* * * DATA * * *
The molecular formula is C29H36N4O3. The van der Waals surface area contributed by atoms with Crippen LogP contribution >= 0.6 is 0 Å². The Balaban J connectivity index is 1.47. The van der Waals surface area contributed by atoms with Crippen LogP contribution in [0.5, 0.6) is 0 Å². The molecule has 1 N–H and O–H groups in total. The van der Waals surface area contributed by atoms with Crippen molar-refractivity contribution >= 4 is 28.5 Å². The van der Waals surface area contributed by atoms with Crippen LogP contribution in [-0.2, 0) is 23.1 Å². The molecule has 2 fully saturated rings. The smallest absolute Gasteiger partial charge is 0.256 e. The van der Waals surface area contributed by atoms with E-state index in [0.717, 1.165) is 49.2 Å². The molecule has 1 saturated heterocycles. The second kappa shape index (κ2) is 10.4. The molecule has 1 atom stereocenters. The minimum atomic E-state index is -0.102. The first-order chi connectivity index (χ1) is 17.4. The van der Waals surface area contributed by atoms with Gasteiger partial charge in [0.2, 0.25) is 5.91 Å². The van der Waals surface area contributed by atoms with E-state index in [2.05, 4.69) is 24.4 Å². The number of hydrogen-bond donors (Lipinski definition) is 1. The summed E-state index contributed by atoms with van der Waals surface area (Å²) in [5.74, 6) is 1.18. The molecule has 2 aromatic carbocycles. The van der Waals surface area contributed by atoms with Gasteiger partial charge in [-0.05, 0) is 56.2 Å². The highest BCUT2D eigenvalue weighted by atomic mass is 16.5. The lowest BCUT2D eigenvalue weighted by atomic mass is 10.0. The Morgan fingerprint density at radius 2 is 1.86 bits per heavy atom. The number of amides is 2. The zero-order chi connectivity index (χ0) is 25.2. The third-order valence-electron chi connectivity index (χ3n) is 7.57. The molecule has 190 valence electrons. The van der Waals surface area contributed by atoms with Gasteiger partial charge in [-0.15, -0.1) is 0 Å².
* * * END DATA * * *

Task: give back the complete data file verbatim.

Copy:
The molecular formula is C29H36N4O3. The van der Waals surface area contributed by atoms with Crippen LogP contribution >= 0.6 is 0 Å². The Balaban J connectivity index is 1.47. The van der Waals surface area contributed by atoms with Crippen LogP contribution in [0.5, 0.6) is 0 Å². The molecule has 1 N–H and O–H groups in total. The van der Waals surface area contributed by atoms with Crippen molar-refractivity contribution >= 4 is 28.5 Å². The van der Waals surface area contributed by atoms with Crippen LogP contribution in [-0.2, 0) is 23.1 Å². The molecule has 2 fully saturated rings. The smallest absolute Gasteiger partial charge is 0.256 e. The van der Waals surface area contributed by atoms with E-state index in [0.717, 1.165) is 49.2 Å². The molecule has 1 saturated heterocycles. The second kappa shape index (κ2) is 10.4. The molecule has 1 atom stereocenters. The minimum atomic E-state index is -0.102. The first-order chi connectivity index (χ1) is 17.4. The van der Waals surface area contributed by atoms with Gasteiger partial charge in [0.2, 0.25) is 5.91 Å². The van der Waals surface area contributed by atoms with E-state index in [2.05, 4.69) is 24.4 Å². The number of hydrogen-bond donors (Lipinski definition) is 1. The summed E-state index contributed by atoms with van der Waals surface area (Å²) in [5.74, 6) is 1.18. The molecule has 2 aromatic carbocycles. The van der Waals surface area contributed by atoms with Gasteiger partial charge in [-0.05, 0) is 56.2 Å². The highest BCUT2D eigenvalue weighted by atomic mass is 16.5. The lowest BCUT2D eigenvalue weighted by atomic mass is 10.0. The Morgan fingerprint density at radius 2 is 1.86 bits per heavy atom. The number of amides is 2. The zero-order chi connectivity index (χ0) is 25.2. The third-order valence-electron chi connectivity index (χ3n) is 7.57. The molecule has 190 valence electrons. The van der Waals surface area contributed by atoms with Gasteiger partial charge in [-0.15, -0.1) is 0 Å².